California is known worldwide for its beautiful coastline, mild coastal weather and tourist hotspots like Disneyland, the Golden Gate Bridge, SeaWorld and Hollywood.
However, some facts about California are unknown to many, including some residents.
California got its name from a best-selling novel
The state’s name is derived from a bestselling novel published in 1510. The book, “Las Sergas de Esplandián,” was written by Garci Rodríguez de Montalvo.
The novel was a sequel to chivalric romance novels that were popular during the time.
San Jose was the state’s first capital city
The first California legislature chose San Jose as the state capital as a permanent location for government business. However, the city didn’t prove to be an ideal location.
At the time, San Jose didn’t have the proper facilities to house the state’s government. Former General and State Senator, Mariano Guadalupe Vallejo, donated land for a new capital location in what is known presently as the city of Vallejo, the California Department of Parks and Recreation website said.
State leaders only convened at that location twice before eventually moving to Sacramento.
The grizzly bear on the California state flag is modeled after one caught by William Randolph Hearst
According to the History Channel, newspaper tycoon William Randolph Hearst asked one of his journalists, Allen Kelly, to capture a grizzly bear that he could put on display at San Francisco’s Woodward’s Gardens.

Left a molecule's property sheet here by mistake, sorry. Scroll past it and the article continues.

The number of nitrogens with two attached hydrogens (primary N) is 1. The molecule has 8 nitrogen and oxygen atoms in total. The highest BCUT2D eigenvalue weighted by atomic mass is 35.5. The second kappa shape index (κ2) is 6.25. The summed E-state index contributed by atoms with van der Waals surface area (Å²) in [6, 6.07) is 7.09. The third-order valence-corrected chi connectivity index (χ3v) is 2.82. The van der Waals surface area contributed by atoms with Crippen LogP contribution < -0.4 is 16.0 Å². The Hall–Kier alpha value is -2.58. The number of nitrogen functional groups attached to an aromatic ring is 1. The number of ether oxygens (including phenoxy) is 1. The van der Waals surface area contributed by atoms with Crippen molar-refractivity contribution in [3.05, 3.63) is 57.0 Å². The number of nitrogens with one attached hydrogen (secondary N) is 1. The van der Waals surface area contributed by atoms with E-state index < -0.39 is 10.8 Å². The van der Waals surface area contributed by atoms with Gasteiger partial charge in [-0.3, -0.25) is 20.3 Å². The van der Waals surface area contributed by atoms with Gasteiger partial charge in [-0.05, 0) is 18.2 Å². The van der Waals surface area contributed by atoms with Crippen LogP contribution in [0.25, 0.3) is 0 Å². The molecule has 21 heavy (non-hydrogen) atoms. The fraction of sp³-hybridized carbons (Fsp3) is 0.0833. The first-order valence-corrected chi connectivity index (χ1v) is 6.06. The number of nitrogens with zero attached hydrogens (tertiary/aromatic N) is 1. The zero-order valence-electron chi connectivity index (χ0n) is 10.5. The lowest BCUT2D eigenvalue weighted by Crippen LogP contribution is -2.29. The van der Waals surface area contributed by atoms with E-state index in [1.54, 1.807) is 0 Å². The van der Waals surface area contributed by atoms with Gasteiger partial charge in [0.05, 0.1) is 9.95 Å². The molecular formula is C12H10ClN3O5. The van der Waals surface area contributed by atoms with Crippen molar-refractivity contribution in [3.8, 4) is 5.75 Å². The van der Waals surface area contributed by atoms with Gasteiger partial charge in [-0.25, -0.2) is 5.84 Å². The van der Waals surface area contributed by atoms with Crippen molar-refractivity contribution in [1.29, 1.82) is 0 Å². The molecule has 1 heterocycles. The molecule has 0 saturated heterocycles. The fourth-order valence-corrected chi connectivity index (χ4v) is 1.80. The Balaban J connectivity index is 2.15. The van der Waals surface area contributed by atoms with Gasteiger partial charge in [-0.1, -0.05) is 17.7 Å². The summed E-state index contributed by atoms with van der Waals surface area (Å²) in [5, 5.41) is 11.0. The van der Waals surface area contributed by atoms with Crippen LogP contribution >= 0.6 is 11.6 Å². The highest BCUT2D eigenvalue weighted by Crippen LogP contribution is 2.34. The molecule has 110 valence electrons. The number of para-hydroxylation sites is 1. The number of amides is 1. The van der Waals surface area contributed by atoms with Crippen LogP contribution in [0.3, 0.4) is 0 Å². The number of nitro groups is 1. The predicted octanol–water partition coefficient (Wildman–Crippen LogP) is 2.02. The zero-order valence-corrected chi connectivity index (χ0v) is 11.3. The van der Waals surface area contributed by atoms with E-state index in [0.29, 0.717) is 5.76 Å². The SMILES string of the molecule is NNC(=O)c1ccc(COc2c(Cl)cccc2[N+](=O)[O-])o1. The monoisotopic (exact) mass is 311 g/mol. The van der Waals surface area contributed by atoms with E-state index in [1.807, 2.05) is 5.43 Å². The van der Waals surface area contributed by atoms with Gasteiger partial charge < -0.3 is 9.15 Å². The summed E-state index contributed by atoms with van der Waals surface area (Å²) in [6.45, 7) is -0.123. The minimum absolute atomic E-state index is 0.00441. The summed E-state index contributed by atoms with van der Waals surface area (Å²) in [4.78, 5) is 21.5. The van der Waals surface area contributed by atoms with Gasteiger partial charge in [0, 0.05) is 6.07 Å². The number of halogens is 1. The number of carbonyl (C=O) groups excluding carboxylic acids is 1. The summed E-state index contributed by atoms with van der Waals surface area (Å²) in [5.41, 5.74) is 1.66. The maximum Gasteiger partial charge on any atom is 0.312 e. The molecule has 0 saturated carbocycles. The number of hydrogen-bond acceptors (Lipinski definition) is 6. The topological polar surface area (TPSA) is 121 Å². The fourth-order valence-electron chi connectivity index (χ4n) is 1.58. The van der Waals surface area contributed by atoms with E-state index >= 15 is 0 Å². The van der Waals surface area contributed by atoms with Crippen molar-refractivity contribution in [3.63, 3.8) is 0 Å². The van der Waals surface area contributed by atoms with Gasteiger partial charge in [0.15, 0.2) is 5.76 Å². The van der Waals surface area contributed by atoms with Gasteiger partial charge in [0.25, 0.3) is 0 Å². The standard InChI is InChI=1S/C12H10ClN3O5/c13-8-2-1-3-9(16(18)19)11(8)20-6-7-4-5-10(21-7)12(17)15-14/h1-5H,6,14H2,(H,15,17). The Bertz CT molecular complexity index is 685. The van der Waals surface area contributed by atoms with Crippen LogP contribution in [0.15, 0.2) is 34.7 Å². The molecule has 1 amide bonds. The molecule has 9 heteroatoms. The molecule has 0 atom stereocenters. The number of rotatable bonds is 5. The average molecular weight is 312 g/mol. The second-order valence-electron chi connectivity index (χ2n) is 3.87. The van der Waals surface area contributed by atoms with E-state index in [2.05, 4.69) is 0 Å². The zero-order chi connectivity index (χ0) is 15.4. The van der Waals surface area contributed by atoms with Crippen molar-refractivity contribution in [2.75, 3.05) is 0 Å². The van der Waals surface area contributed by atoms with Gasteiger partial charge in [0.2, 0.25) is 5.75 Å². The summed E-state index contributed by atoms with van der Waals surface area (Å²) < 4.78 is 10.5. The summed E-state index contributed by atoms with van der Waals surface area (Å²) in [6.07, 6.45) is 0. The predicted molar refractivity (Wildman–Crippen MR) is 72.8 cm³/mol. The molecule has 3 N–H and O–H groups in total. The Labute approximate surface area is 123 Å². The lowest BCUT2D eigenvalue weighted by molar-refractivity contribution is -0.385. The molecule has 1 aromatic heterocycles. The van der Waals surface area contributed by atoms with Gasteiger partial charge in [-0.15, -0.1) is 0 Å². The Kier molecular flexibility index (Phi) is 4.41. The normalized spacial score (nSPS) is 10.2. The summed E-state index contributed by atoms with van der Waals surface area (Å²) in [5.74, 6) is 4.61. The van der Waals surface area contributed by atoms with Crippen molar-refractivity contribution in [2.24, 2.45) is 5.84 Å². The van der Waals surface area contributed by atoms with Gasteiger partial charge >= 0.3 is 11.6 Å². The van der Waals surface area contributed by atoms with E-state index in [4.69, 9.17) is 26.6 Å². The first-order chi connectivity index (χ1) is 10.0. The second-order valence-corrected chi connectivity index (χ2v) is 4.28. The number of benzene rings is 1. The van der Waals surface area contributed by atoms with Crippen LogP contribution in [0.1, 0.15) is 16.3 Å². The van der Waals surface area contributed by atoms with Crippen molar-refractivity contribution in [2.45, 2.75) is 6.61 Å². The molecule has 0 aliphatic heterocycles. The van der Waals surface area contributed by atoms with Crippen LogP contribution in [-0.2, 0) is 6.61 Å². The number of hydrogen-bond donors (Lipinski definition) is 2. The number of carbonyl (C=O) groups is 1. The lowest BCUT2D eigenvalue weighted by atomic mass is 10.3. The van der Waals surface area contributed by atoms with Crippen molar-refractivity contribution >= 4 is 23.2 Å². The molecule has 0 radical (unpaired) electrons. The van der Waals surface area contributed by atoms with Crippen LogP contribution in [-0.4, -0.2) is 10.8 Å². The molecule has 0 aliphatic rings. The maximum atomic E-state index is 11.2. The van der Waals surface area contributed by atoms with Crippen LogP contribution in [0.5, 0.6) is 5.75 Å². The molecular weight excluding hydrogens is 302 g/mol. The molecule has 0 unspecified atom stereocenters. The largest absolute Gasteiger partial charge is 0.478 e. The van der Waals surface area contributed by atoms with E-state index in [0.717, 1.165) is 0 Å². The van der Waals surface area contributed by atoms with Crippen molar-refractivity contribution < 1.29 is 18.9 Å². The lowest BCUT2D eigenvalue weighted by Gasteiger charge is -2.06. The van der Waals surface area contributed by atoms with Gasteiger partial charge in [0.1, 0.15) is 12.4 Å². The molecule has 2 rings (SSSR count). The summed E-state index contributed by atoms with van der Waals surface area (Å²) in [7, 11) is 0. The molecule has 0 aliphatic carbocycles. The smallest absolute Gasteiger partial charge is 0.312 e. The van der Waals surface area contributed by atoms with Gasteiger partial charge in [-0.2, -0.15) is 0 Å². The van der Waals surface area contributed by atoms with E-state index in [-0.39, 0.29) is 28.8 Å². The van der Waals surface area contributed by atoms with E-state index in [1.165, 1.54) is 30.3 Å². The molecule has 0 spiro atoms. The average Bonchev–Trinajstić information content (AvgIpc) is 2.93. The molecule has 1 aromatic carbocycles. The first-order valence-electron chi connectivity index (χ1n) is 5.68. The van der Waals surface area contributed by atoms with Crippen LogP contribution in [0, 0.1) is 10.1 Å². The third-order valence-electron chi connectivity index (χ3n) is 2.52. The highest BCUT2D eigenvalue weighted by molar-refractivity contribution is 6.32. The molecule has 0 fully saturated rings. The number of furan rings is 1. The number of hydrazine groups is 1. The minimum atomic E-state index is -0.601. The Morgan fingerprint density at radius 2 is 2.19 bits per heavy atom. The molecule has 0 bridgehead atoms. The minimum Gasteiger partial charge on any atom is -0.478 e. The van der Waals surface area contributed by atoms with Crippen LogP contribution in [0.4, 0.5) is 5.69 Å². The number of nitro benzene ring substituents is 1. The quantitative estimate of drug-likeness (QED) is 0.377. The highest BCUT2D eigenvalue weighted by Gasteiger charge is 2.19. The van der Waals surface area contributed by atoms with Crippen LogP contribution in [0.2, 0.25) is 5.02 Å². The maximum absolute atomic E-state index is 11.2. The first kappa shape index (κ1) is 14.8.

The bear, named Monarch by Hearst, eventually died in 1911, was stuffed and displayed at the California Academy of Sciences. During the same year, California decided to honor grizzly bears on the state flag, and Monarch was used for artists’ inspiration.
According to the La Brea Tar Pits website, the California grizzly bear was last seen near Yosemite in 1924. Now, only black bears inhabit the Golden State.
Blue and Yellow are the state colors
The University of California, Berkeley, initially used the color combination in 1875. In 1913, the state began implementing blue and gold ribbons with the official state seal on documents, according to the California State Library website.
Former Secretary of State Frank M. Jordan suggested that blue and gold become the official colors of California, and in 1951, the state legislature passed legislation adopting the colors.
Blue represents the California sky, and gold represents the precious metal found during the Gold Rush.